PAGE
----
SRINAGAR, Indian-controlled Kashmir, Sept. 27 (Xinhua) -- India and Pakistan troops Friday fired at each other's positions on the line-of-control (LoC) in Kashmir, officials said.
The cease-fire violation took place in the evening in Mendhar sector of frontier Poonch district, about 185 km southwest of Srinagar city, the summer capital of Indian-controlled Kashmir.
"Pakistani army today at 4:45 p.m. (local time) violated cease- fire and targeted our positions in Mendhar area," said S N Acharaya, Indian army spokesman in Jammu. "Our side also retaliated to Pakistani firing with similar caliber weapons."
According to Acharaya, intermittent firing was going on until last reports came in.
"Our side has not suffered any damage due to Pakistani firing," he said.
The confrontation between the armies of two nuclear neighbors on the LoC has come at a time when prime ministers from both countries are preparing to meet in New York this weekend.
Indian Prime Minister Manmohan Singh and his Pakistani counterpart Nawaz Sharif are likely to meet on the sidelines of the 68th United Nations General Assembly.
New Delhi and Islamabad in 2003 agreed to observe cease-fire along the international border and LoC in Kashmir. Though some violations have been reported on both sides, the cease-fire remains in effect.
The LoC is a de facto border that divides Kashmir into India and Pakistan controlled parts.
Skirmishes between the two armies have been going on almost at daily basis since Aug. 6. The majority of the exchanges took place on the LoC in Poonch. Both sides have suffered troop as well as civilian casualties during the standoff on the 720 km long LoC.
Both India and Pakistan blame each other of resorting to unprovoked firing that triggers skirmishes resulting in civilian or troop casualties on either side.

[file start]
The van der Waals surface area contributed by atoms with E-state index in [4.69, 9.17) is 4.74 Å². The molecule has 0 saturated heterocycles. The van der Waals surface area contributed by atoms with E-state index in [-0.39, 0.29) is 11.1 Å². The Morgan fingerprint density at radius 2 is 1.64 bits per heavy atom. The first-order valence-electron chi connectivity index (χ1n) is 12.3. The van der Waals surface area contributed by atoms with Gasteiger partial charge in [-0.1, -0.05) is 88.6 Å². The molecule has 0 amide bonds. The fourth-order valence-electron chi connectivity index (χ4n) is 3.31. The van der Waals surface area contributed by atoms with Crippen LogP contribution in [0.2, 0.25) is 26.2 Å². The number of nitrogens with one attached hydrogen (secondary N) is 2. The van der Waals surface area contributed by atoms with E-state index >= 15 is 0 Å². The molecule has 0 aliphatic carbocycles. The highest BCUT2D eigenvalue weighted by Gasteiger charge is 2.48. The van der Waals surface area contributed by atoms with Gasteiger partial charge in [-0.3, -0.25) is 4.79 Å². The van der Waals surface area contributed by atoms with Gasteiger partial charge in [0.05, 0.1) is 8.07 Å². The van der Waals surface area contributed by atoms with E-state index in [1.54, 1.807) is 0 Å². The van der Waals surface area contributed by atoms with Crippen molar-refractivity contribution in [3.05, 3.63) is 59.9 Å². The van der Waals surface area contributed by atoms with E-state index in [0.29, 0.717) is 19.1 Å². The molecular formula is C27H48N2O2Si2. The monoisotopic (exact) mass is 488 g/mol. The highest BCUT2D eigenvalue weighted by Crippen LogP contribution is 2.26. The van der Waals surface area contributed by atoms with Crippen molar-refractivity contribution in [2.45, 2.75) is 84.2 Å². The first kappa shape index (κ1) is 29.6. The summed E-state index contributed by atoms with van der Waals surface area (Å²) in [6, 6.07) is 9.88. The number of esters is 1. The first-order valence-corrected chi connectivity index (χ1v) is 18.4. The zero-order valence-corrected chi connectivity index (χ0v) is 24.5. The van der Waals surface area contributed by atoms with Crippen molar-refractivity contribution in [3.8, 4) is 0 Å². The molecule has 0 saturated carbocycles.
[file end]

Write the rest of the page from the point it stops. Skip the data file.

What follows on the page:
On Thursday, 13 people, including four Indian army troopers, four Indian policemen and two civilians were killed in twin militant attacks on an army base and a police station in Jammu province. The daylong offensive on the army base in Samba district ended with killing of three militants. Indian army moved tanks and used helicopters to fight militants who forcibly entered their base.
Though the attack was seen as an effort to derail the meeting between the two country heads, Singh issued a statement saying the twin militant attacks in Indian-controlled Kashmir would not deter India from pursuing peace through dialogue.
New Delhi accuses Islamabad of providing arms and training to Kashmiri militants. However, Islamabad says it only provides moral and political support to Kashmiris.
India's right-wing parties including main opposition and Hindu nationalist Bhartiya Janta Party criticized Singh for his commitment to hold talks with Sharif in wake of Thursday's twin attacks and cease-fire violation on the LoC.
Kashmir, the Himalayan region divided between India and Pakistan is claimed by both in full.
Since their Independence from British, the two countries have fought three wars, two exclusively over Kashmir.